2. There was no reference whatsoever to yourself in that despatch, which covered a minute of the Executive Council of this Colony commenting on the refusal of the Civil Government of New South Wales to allow the detachment of the 12th Regiment at Brisbane to be re-inforced by one officer and twenty five men, - on the plea that the re-inforcement applied for, and sanctioned by the Military Authorities, was required to perform what are more properly Police duties on one of the Gold Fields - It had further been contended in New South Wales that the correspondence between the two colonies on thsi question should be carried on, not by the respective Governors, but by the respective Colonial Secretaries. Consequently, I felt it to be my duty to point out that grave inconvenience mighjt arise to the Queen's Service, if the correspondence respecting the distribution of of Her Majesty's Troops, whether local or inter-colonial, were left in the hands of the Ministers for the time being, that is, practically, in the hands of the gentlement who may happen to be temporarily in the ascendant in the Colonial Assemblies.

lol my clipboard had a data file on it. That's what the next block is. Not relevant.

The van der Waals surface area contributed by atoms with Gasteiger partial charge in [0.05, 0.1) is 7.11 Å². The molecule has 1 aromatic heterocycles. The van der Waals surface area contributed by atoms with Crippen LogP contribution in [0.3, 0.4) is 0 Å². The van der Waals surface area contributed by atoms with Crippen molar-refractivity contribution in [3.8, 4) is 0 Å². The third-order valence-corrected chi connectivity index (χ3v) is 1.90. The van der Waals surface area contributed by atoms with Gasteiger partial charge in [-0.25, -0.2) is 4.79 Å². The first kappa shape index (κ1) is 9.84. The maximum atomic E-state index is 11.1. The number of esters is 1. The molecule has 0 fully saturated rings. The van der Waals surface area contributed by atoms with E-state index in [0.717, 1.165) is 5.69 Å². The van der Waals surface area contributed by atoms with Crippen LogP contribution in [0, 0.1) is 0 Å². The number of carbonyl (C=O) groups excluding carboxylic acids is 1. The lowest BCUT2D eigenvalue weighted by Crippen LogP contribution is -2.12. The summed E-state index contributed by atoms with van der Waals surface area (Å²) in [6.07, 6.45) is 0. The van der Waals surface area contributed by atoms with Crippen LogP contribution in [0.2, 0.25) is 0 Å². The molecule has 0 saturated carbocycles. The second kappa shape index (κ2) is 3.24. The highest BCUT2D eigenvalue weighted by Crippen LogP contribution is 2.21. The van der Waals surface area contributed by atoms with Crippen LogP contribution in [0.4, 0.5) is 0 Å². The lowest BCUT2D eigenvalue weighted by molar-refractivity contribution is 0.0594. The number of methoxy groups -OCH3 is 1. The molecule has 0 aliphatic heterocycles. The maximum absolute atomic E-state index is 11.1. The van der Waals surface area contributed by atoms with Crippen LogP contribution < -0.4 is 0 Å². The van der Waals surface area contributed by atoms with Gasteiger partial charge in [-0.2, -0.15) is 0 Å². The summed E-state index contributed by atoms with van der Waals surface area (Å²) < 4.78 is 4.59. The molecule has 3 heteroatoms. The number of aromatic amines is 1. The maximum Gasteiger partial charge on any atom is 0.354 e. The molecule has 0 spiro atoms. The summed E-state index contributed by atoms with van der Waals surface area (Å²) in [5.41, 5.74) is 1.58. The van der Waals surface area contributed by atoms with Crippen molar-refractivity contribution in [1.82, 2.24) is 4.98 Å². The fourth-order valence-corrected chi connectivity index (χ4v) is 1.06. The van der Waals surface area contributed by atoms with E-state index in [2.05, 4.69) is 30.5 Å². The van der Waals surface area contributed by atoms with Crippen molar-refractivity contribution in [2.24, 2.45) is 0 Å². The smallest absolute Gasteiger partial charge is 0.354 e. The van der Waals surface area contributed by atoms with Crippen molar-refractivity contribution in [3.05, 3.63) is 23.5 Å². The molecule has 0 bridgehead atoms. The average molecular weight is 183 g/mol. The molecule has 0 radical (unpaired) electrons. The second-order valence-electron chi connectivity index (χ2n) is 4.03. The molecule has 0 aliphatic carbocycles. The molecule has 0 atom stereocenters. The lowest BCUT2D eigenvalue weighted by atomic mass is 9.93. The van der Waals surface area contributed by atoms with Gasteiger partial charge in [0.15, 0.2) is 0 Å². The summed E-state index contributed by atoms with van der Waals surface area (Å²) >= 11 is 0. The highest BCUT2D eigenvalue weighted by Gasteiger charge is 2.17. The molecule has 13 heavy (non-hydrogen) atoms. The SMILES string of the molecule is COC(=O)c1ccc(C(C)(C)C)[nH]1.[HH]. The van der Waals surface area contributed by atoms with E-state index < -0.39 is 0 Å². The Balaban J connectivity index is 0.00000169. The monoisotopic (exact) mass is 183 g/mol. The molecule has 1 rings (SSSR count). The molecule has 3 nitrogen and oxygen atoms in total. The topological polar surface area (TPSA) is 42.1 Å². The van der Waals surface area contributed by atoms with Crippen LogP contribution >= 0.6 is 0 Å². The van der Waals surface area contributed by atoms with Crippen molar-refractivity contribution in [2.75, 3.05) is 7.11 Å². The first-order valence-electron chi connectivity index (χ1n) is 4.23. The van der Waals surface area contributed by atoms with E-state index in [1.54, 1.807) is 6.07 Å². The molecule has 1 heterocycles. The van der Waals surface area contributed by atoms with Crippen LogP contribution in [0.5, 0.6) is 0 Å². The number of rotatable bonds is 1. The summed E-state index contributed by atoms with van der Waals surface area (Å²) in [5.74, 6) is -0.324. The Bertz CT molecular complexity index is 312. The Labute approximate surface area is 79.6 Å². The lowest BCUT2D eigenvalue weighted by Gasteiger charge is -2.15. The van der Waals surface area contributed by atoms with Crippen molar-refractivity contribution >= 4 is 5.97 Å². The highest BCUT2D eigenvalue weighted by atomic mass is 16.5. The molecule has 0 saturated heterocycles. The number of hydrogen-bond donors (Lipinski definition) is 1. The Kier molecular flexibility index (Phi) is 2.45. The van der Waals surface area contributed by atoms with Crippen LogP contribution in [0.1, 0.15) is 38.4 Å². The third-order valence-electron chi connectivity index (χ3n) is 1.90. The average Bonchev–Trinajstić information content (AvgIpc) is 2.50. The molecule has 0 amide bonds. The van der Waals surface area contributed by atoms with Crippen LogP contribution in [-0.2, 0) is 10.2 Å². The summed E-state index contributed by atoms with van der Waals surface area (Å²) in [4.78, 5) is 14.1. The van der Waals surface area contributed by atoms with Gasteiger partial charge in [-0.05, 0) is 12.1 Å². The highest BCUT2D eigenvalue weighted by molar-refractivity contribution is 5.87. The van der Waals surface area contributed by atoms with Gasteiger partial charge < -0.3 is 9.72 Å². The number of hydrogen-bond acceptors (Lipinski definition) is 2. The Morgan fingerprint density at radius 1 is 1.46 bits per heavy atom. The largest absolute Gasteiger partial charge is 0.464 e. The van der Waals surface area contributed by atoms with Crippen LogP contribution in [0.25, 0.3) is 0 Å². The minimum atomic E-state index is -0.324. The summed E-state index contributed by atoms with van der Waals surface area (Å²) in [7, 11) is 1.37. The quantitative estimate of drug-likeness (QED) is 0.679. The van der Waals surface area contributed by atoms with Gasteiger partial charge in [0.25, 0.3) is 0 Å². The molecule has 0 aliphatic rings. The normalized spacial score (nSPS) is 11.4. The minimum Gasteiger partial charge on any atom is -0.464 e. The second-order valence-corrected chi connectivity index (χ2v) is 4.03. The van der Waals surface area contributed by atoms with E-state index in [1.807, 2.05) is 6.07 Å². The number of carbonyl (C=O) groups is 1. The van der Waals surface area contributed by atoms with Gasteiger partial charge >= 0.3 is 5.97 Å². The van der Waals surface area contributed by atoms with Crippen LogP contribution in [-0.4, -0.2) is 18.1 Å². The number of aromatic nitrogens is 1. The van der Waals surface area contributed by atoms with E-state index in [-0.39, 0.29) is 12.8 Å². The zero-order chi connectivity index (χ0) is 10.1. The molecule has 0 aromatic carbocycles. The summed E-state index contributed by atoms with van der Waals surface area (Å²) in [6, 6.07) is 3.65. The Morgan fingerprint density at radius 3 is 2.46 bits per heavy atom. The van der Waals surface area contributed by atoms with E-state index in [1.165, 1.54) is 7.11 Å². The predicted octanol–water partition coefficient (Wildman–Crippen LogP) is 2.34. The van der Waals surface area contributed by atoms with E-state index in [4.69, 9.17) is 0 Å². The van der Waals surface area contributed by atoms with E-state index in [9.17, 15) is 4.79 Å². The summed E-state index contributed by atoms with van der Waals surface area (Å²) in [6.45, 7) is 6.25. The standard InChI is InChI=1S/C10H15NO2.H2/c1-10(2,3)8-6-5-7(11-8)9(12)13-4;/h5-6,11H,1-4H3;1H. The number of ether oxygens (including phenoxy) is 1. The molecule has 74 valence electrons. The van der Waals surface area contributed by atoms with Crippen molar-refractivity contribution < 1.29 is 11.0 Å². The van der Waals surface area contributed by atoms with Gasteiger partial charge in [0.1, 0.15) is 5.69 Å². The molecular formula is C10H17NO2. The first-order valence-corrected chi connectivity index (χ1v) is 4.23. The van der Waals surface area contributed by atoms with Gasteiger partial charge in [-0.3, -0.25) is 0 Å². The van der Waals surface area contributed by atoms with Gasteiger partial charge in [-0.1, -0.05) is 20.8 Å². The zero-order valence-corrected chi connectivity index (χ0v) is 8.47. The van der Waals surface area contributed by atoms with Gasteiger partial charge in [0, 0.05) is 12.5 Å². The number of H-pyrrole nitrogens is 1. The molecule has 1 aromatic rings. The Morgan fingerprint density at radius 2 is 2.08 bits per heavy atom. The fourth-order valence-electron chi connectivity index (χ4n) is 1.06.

3. It is only simple justice to yourself that I should take this opportunity of stating my appreciations of your conduct here. Owing to the refusal of the Civil Government of New South Wales to allow the detachment at Brisbane to be increased to two officers and fifty men - the number required to form the nucleus of our local Volunteer Forces, you have now during a period of nearly two years, been in sole charge of a rubalternon's party at a distance of above six hundred miles from the head-quarters of your Regiment. You appear to me to have shown considerable tact and discretion in a somewhat difficult position.
I have &c (signed) G.F.Bowen
114 No 23
Government House Brisbane Queensland 10 December 1862
Sir, I have the honor to inform your Excellency that at a very large and influential public meeting of the inhabitants of this Colony held at Brisbane on the 8th inst., and at which I was requested to take the chair, the following Resolution was adopted unanimously and with every mark of enthusiasm:- "That this meeting "hereby acknowledges, on behalf of the "Colonists of Queensland, the cordial "reception and hospitable treatment "accorded to Mr Landsborough on his "arrival in Victoria, by His Excellency "Sir Henry Barkly, and the inhabitants "of that Colony generally. In expressing "our apprecitation of the interest thus "shown in the success of the Queensland explorer, we would respectfully request "His Excellency Sir G. F. Bowen to convey to the government of Victoria our high sense of the courtesy, attention and liberality manifested towards our fello-colonist, Mr Landsborough." 2. I need scarcely add that I entirely concur with this Resolution, and that I feel much pride and pleasure in communicating it to the Governor